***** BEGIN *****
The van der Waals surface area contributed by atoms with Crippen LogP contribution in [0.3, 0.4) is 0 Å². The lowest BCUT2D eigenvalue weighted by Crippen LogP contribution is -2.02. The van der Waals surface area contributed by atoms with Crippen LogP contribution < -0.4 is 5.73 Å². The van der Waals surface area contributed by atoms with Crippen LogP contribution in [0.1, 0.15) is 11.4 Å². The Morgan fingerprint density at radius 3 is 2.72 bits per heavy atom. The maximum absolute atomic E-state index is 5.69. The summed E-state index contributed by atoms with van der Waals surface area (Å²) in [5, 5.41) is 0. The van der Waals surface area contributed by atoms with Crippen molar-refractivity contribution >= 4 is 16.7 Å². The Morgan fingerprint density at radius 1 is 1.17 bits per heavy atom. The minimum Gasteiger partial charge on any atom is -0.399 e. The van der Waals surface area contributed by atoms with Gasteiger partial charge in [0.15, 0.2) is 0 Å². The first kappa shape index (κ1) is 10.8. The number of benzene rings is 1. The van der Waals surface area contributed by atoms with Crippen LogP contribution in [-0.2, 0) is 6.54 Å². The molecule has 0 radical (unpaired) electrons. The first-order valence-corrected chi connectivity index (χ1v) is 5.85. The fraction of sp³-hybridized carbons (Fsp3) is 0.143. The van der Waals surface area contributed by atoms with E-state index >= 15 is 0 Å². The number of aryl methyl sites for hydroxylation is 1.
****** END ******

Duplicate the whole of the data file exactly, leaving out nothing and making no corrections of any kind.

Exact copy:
The van der Waals surface area contributed by atoms with Crippen LogP contribution in [0.3, 0.4) is 0 Å². The lowest BCUT2D eigenvalue weighted by Crippen LogP contribution is -2.02. The van der Waals surface area contributed by atoms with Crippen LogP contribution < -0.4 is 5.73 Å². The van der Waals surface area contributed by atoms with Crippen LogP contribution in [0.1, 0.15) is 11.4 Å². The Morgan fingerprint density at radius 3 is 2.72 bits per heavy atom. The maximum absolute atomic E-state index is 5.69. The summed E-state index contributed by atoms with van der Waals surface area (Å²) in [5, 5.41) is 0. The van der Waals surface area contributed by atoms with Crippen molar-refractivity contribution >= 4 is 16.7 Å². The Morgan fingerprint density at radius 1 is 1.17 bits per heavy atom. The minimum Gasteiger partial charge on any atom is -0.399 e. The van der Waals surface area contributed by atoms with Gasteiger partial charge in [0.15, 0.2) is 0 Å². The first kappa shape index (κ1) is 10.8. The number of benzene rings is 1. The van der Waals surface area contributed by atoms with Crippen LogP contribution in [-0.2, 0) is 6.54 Å². The molecule has 0 radical (unpaired) electrons. The first-order valence-corrected chi connectivity index (χ1v) is 5.85. The fraction of sp³-hybridized carbons (Fsp3) is 0.143. The van der Waals surface area contributed by atoms with E-state index >= 15 is 0 Å². The number of aryl methyl sites for hydroxylation is 1.